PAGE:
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Annual Report 201 1–201 2 The University of Texas Elementary School


Contents Letter from the Executive Director................................ 1 Letter from the Vice President........................................2 Brick-and-Mortar Dream Come True.............................3 Powering the Possible ......................................................4 Gender and Map Demographics.....................................5 Project-Based Learning....................................................6 Expenses and Revenue.....................................................7 Teacher of the Year............................................................9 Volunteer Spotlight...........................................................9 Stars of Texas Winners....................................................10 Donor List...........................................................................11 Management Board.........................................................14 Development Council......................................................14 Community Partners....................................................... 15 Frequently Asked Questions..........................................16

top photo: Bill Zapalac of Zapalac/Reed reviews construction plans with Executive Director Melissa Chavez and Little Longhorns. above photo: Layton Wilson, consultant, and Milton Hime, Studio 8 Architects, were also instrumental in completing the building project.


Letter from the Executive Director Dear UT Elementary School family, The 2011-12 school year was all about projects— construction projects, project-based learning and collaborative partner and community projects. Together, we are building the future! After seven long years of planning, UT Elementary School finally completed the first phase of its new building. We feel it is much more than just walls, floors and ceilings. Thanks to the blood, sweat and tears of so many, the new building demonstrates the permanence of our pledge to improve public education for all students. Its completion could not have happened without our founders, Development Council members, capital campaign investors, UT administrators, parents and community. We hope you will come visit and see what we have built together. As the students watched construction from their classroom windows, exciting projects were happening inside the classrooms as well. Project-based learning is instrumental to teaching the Social and Emotional Learning skills that we know are critical for our students to succeed in the 21st century. We are transforming the range of measures in student achievement to include not only literacy, math and science, but also critical thinking, creativity, communication, and collaboration. As we instruct our students in those skills, we are also modeling the skills for them. This year presented an amazing breakthrough in formalizing our collaboration with Austin ISD and other local highperforming charter schools. While we have always worked closely with these entities to share best practices, the Austin District-Charter Compact was signed this year. In a time of dwindling government funding for public education, strategy and efficiencies are crucial. The compact fosters sharing of knowledge and resources. Through these partnerships, we hope to continue to both teach and learn about best educational practices. Thanks to you all for making these efforts possible–we hope you will join us in taking pride in the achievements included in this report.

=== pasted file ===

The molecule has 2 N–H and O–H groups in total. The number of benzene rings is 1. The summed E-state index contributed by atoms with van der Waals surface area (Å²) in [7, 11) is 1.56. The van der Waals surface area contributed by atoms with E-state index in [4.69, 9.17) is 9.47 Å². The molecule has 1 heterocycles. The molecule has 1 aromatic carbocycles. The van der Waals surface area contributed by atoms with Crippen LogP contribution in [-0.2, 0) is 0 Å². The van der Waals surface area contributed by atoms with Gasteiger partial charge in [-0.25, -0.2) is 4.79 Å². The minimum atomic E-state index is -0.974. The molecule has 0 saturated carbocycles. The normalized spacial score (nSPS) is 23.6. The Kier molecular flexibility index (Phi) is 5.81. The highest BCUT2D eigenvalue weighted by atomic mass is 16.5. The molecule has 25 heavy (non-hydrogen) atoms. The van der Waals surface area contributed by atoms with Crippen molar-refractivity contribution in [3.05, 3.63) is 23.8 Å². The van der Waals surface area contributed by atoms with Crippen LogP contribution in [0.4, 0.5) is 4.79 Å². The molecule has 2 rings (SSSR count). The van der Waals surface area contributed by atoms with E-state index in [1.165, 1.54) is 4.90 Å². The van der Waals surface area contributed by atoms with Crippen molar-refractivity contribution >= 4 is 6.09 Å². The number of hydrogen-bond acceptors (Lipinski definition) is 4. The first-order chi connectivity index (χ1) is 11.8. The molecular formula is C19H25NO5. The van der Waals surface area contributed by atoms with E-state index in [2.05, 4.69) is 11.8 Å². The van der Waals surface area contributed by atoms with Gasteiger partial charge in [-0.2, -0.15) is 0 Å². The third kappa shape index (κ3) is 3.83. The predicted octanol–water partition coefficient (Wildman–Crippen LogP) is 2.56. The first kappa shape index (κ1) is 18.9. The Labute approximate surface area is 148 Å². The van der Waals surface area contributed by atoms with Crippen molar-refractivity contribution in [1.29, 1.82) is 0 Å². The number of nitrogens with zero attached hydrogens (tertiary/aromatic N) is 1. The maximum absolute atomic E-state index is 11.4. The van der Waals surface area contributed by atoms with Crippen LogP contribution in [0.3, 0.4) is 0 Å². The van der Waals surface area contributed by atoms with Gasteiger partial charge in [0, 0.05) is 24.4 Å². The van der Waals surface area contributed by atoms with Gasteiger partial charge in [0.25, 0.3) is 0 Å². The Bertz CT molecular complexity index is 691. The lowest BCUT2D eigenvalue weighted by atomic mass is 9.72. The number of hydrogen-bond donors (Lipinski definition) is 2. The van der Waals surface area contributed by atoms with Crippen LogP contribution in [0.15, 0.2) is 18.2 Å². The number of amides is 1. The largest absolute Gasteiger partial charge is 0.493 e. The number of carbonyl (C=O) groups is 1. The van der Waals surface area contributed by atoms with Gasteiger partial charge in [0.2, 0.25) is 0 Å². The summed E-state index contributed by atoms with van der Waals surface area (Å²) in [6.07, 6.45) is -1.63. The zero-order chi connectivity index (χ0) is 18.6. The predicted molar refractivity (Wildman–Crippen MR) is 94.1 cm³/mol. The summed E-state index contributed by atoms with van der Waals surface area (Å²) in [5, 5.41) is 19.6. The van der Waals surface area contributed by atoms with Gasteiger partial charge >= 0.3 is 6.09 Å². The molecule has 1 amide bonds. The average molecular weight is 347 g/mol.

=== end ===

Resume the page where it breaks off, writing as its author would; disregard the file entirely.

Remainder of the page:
Melissa M. Chavez Executive Director and Principal 1


Letter from the Vice President UT Elementary School is certainly not the only university-based charter school in the nation, but we’re proud to say it is one of the best. Under the direction of Executive Director and Principal Melissa Chavez, UT Elementary has continued to break ground with innovative, resultsdriven programming that paves the way to academic success for East Austin students. And, we are pleased to report the school is also breaking ground for the second phase of its new permanent facility. The permanent facility sends a clear message that the university is committed to students in East Austin—whether they attend UT Elementary or neighboring schools that benefit from our charter school’s partnership and shared best practices. Neither the school’s stellar programming nor the new facility would be possible without our community partners and supporters, a few of whom you will read about in this annual report. We are eternally grateful for their dedication to both the school and the families it serves. We look forward to even greater successes as UT Elementary continues to provide the perfect educational home for our Little Longhorns.

Dr. Gregory J. Vincent Vice President for Diversity and Community Engagement, W.K. Kellogg Professor in Community College Leadership, Professor of Law 2

UTES Annual report | 2011–2012


A Brick-and-Mortar Dream Come True Those familiar with UT Elementary School know the cheerily painted portables have been well loved. But the buildings were in need of repair and the space was inefficient to meet the needs of a demonstration school. For nine years, those who worked and learned at UT Elementary dreamed of a permanent facility. This past spring, the first phase of that dream became a reality. And what a dream of a building it is! Designed by Studio 8 Architects, the new building houses the administrative offices, gymnasium, cafeteria, library, faculty lounge and classroom space for University of Texas at Austin College of Education professors. “You know the saying ‘it takes a village to raise a child,’ that’s what it took to get this building constructed,” said executive director and principal Melissa Chavez. “So many people put in so much of their time, talent and resources to make this happen. It is a tribute to how much people care about this school and completely and truly believe it is important.” While the university contributed initial funding, most of the money for a new facility had to be raised. For the capital campaign committee, fundraising was a labor of love, reflecting the committee’s passion for the mission and the transformative power of the school, said committee chair Pat Oles. “We are all in this UTES Annual report | 2011–2012